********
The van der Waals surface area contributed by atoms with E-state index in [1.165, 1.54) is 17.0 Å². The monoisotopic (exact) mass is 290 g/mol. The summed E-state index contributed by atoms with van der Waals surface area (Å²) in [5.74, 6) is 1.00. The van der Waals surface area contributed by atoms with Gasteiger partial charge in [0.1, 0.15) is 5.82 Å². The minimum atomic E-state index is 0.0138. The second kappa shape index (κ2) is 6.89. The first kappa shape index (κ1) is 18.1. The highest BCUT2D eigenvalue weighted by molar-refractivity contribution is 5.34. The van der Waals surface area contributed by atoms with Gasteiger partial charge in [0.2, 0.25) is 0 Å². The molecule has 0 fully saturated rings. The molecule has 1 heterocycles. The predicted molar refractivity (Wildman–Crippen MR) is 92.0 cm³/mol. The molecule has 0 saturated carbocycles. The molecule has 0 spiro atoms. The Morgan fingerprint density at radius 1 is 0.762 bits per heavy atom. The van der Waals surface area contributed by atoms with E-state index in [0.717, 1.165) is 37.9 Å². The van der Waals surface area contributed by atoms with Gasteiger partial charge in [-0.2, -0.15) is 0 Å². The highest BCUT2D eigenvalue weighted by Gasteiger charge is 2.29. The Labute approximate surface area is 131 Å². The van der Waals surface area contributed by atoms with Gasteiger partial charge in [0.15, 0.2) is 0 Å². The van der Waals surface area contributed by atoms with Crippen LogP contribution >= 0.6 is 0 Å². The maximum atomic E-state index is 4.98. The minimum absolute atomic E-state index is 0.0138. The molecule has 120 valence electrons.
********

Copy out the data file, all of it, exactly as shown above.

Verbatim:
The van der Waals surface area contributed by atoms with E-state index in [1.165, 1.54) is 17.0 Å². The monoisotopic (exact) mass is 290 g/mol. The summed E-state index contributed by atoms with van der Waals surface area (Å²) in [5.74, 6) is 1.00. The van der Waals surface area contributed by atoms with Gasteiger partial charge in [0.1, 0.15) is 5.82 Å². The minimum atomic E-state index is 0.0138. The second kappa shape index (κ2) is 6.89. The first kappa shape index (κ1) is 18.1. The highest BCUT2D eigenvalue weighted by molar-refractivity contribution is 5.34. The van der Waals surface area contributed by atoms with Gasteiger partial charge in [0.2, 0.25) is 0 Å². The molecule has 0 fully saturated rings. The molecule has 1 heterocycles. The predicted molar refractivity (Wildman–Crippen MR) is 92.0 cm³/mol. The molecule has 0 saturated carbocycles. The molecule has 0 spiro atoms. The Morgan fingerprint density at radius 1 is 0.762 bits per heavy atom. The van der Waals surface area contributed by atoms with E-state index in [0.717, 1.165) is 37.9 Å². The van der Waals surface area contributed by atoms with Gasteiger partial charge in [-0.2, -0.15) is 0 Å². The highest BCUT2D eigenvalue weighted by Gasteiger charge is 2.29. The Labute approximate surface area is 131 Å². The van der Waals surface area contributed by atoms with Gasteiger partial charge in [0.15, 0.2) is 0 Å². The van der Waals surface area contributed by atoms with Crippen LogP contribution >= 0.6 is 0 Å². The maximum atomic E-state index is 4.98. The minimum absolute atomic E-state index is 0.0138. The molecule has 120 valence electrons.